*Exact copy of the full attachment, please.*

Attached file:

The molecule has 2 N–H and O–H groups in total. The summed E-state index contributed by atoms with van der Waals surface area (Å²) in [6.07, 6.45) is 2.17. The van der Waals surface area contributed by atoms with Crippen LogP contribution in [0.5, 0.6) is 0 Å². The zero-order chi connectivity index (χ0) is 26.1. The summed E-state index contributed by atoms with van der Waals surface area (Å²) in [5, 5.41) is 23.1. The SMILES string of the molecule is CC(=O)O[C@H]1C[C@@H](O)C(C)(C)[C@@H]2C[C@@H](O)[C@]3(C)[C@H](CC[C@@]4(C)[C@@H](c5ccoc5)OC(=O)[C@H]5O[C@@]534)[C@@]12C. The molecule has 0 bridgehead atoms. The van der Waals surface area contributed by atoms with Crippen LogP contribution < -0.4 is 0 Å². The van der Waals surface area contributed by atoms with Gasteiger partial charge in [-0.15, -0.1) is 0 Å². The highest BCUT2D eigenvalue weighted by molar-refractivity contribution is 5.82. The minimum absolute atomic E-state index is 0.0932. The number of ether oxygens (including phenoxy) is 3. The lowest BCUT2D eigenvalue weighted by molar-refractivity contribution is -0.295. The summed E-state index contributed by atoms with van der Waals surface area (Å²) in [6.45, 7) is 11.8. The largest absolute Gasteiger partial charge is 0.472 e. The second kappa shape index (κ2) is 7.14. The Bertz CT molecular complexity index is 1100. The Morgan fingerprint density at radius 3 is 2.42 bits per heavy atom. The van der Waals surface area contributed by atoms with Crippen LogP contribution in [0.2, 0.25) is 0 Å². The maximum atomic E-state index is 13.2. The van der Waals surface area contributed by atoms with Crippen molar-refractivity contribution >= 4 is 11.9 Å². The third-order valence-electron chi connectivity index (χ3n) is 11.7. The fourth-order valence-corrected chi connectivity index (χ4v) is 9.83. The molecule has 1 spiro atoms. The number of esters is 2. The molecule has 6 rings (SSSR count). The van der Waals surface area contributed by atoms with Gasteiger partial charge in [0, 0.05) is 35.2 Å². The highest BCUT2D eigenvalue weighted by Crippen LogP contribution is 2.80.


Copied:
The molecule has 2 N–H and O–H groups in total. The summed E-state index contributed by atoms with van der Waals surface area (Å²) in [6.07, 6.45) is 2.17. The van der Waals surface area contributed by atoms with Crippen LogP contribution in [0.5, 0.6) is 0 Å². The zero-order chi connectivity index (χ0) is 26.1. The summed E-state index contributed by atoms with van der Waals surface area (Å²) in [5, 5.41) is 23.1. The SMILES string of the molecule is CC(=O)O[C@H]1C[C@@H](O)C(C)(C)[C@@H]2C[C@@H](O)[C@]3(C)[C@H](CC[C@@]4(C)[C@@H](c5ccoc5)OC(=O)[C@H]5O[C@@]534)[C@@]12C. The molecule has 0 bridgehead atoms. The van der Waals surface area contributed by atoms with Crippen LogP contribution < -0.4 is 0 Å². The van der Waals surface area contributed by atoms with Gasteiger partial charge in [-0.15, -0.1) is 0 Å². The highest BCUT2D eigenvalue weighted by molar-refractivity contribution is 5.82. The minimum absolute atomic E-state index is 0.0932. The number of ether oxygens (including phenoxy) is 3. The lowest BCUT2D eigenvalue weighted by molar-refractivity contribution is -0.295. The summed E-state index contributed by atoms with van der Waals surface area (Å²) in [6.45, 7) is 11.8. The largest absolute Gasteiger partial charge is 0.472 e. The second kappa shape index (κ2) is 7.14. The Bertz CT molecular complexity index is 1100. The Morgan fingerprint density at radius 3 is 2.42 bits per heavy atom. The van der Waals surface area contributed by atoms with Crippen LogP contribution in [0.2, 0.25) is 0 Å². The maximum atomic E-state index is 13.2. The van der Waals surface area contributed by atoms with Crippen molar-refractivity contribution >= 4 is 11.9 Å². The third-order valence-electron chi connectivity index (χ3n) is 11.7. The fourth-order valence-corrected chi connectivity index (χ4v) is 9.83. The molecule has 1 spiro atoms. The number of esters is 2. The molecule has 6 rings (SSSR count). The van der Waals surface area contributed by atoms with Gasteiger partial charge in [0, 0.05) is 35.2 Å². The highest BCUT2D eigenvalue weighted by Crippen LogP contribution is 2.80.